A Platonist: “One must have a soul that functions in excellence. Be good and then do good.”
All these alternatives to Rom 6:14 place their followers under a kind of law: The law of willpower, the law of self-effort, the old law of Moses, the law of Muhammad, the law of brainpower, the law of egoism, the law of brute power, the law of the jungle, and so on.
The fatal flaw in all those alternatives is contained in this simple addition:
Human nature + religious law = Human inadequacies and ultimate failure
Human nature + moral law = Human inadequacies and ultimate failure.
Human nature is the problem.
Instead, Paul said (paraphrased), “If you don’t want sin or vice to dominate you, get out from under old religious law and moral law and come under grace.”
Here’s a suggestion, if sin dominates you. It comes from 2 Cor 5:21 and even the first three chapters in Ephesians.
Here’s 2 Cor 5:21: “God made him who had no sin to be sin for us, so that in him we might become the righteousness of God.”
And here’s a sample verse from Eph. 2:6-7: “And God raised us up with Christ and seated us with him in the heavenly realms in Christ Jesus, 7 in order that in the coming ages he might show the incomparable riches of his grace, expressed in his kindness to us in Christ Jesus.”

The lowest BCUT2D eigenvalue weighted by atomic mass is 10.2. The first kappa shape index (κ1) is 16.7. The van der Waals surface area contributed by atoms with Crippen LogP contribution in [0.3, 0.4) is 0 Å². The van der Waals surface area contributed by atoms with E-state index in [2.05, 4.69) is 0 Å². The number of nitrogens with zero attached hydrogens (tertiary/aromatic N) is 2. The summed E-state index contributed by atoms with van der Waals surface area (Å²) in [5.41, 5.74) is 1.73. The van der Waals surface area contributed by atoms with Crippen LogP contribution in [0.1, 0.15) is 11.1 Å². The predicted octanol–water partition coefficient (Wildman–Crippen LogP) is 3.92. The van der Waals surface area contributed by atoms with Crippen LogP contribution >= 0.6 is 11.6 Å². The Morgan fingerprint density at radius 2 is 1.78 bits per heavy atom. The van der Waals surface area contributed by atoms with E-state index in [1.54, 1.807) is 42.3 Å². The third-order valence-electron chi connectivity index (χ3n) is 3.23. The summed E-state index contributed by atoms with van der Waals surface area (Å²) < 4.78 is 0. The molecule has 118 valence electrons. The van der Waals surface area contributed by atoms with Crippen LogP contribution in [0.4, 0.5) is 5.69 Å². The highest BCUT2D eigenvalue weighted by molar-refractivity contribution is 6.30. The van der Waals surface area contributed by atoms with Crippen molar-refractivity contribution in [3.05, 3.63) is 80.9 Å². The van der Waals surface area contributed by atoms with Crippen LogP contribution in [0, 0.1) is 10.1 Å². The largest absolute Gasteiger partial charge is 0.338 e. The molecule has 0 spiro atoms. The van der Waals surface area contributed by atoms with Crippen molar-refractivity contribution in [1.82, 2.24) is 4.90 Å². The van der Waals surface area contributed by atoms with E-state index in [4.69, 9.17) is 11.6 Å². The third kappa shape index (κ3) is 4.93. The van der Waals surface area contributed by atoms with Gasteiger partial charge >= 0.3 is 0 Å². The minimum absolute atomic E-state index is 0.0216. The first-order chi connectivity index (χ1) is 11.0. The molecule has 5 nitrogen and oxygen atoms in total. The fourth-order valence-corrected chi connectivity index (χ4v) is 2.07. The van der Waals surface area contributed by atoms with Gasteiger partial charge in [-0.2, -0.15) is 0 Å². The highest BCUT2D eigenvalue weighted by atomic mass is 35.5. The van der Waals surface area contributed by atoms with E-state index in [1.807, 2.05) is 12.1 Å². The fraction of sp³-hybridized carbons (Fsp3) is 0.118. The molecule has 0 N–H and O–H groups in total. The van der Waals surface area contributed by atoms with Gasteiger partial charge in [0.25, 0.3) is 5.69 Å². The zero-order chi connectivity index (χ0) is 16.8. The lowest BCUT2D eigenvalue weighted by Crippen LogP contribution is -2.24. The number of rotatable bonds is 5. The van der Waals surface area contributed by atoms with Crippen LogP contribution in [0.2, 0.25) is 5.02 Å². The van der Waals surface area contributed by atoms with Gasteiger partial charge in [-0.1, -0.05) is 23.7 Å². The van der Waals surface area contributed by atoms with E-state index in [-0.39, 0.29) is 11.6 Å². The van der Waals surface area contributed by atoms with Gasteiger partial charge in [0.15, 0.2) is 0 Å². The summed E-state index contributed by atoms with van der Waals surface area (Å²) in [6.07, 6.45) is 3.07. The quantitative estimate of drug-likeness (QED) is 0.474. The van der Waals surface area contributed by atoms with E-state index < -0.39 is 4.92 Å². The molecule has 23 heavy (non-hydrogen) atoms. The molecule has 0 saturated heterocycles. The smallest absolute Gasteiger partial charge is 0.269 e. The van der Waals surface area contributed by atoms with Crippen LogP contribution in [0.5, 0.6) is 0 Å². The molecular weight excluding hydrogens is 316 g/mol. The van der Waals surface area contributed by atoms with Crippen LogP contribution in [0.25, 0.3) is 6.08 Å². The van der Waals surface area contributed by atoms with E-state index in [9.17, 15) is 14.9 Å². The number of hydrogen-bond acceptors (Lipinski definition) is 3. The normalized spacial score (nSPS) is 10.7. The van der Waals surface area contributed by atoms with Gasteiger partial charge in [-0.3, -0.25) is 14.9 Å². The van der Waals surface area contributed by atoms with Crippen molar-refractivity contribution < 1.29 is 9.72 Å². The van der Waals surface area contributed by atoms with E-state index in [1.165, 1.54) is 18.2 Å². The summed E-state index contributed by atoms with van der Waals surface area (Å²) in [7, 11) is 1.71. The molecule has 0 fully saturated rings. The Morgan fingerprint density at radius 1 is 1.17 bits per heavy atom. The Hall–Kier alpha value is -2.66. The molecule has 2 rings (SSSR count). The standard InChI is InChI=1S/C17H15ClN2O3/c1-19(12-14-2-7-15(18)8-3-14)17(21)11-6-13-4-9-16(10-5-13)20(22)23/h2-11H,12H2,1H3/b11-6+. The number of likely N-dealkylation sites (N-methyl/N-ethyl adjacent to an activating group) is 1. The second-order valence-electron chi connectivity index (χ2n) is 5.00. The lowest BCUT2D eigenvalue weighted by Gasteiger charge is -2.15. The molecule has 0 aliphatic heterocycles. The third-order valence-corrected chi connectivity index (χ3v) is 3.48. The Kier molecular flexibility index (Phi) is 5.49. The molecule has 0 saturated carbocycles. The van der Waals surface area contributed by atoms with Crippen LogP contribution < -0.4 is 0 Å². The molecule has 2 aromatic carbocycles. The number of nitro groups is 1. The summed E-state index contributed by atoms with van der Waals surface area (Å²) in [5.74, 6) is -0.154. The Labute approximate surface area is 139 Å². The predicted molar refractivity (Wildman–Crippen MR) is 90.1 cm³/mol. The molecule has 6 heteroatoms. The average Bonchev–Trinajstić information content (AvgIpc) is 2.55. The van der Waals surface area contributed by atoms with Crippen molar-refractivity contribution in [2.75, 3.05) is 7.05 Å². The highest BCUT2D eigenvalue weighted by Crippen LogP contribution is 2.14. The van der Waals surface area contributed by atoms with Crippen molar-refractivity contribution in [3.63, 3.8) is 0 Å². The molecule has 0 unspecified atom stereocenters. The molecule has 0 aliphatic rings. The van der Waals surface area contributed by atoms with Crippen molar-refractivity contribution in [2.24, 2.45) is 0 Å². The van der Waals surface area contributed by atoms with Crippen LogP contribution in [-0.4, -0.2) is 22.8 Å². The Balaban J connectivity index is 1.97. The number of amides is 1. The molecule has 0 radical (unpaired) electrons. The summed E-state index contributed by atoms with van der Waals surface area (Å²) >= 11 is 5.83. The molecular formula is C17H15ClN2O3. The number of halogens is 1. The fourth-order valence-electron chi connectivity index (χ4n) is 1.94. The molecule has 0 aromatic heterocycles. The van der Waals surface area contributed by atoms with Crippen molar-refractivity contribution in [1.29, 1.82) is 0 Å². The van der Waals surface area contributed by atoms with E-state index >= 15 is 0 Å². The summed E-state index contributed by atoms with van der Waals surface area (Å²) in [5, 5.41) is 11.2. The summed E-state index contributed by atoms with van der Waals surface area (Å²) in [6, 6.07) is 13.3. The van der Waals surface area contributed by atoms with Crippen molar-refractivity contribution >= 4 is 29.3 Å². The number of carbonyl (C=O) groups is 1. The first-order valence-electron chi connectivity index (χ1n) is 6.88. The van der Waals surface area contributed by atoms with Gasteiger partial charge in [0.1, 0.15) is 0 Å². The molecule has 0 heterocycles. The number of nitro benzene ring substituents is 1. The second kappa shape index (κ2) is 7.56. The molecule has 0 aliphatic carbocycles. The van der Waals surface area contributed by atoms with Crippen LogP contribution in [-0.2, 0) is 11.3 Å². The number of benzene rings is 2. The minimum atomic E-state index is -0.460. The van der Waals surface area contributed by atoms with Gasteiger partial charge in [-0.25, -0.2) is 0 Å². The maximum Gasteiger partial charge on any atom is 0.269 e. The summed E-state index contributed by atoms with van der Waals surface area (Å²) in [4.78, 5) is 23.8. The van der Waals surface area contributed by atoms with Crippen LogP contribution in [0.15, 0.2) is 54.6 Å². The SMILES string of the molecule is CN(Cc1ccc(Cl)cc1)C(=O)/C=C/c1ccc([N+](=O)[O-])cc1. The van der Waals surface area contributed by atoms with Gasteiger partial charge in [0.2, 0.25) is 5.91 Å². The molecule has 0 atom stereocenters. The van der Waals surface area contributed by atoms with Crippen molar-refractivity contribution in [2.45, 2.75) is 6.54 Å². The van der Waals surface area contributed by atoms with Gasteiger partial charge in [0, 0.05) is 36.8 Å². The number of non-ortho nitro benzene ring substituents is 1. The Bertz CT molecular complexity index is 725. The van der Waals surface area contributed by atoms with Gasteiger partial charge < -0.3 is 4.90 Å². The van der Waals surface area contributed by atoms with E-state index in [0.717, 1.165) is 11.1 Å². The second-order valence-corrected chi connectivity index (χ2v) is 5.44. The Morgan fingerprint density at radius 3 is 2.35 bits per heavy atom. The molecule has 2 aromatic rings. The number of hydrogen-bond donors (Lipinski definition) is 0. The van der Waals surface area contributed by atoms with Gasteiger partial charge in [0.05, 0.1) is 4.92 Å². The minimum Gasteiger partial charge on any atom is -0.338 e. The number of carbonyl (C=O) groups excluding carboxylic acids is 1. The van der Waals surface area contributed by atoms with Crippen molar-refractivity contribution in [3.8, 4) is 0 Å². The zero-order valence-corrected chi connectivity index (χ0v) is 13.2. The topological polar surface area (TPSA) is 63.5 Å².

In those verses, we are supposed to confess who we are in Christ. That’s the gospel, the good news. And the gospel = grace.
In him, we are his righteousness. In him, we are now seated with him in heavenly places. We should confess those truths even while we’re sinning!
Let’s say your sin that easily ensnares you is one of these: Porn, gossip, bad temper, intoxication, or whatever. While you’re smoking weed of getting drunk or checking in on your favorite porn site, confess who you are in Christ. (Yes, you can repent too, if you want.) But the main thing is to say out loud (confession) your position in Christ, even while or before or after you sin. Watch how that domineering sin of yours fades away after a while!
Objection: “That’s hyper-grace! If weed smoker confesses he’s righteous while he lights up a joint, he’ll be deceived! We must use the law to scare him to become righteous and good!”
Reply: The law has its place, but consider this verse: “Human anger does not produce the righteousness that God desires” (James 1:20). An angry preacher angrily preaching an angry message cannot accomplish the righteousness of God. Rom 2:4: “God’s kindness leads you to repentance.” Apparently the objector believes in the power of the law to transform the weed smoker more than the power of grace. No, only grace can change him from the inside out.
How does this post help me grow in Christ?
All that is being asked in this post is for a Christian (or a sinner) to confess the gospel he has already received (a Christian) or is about to receive (a sinner). To believe the gospel is not a work. Belief in this case is simply a surrender that receives the gospel. Then the power of grace will transform him thoroughly, either instantly or gradually.
Alternatives to grace? Reject them. Receive the gospel instead.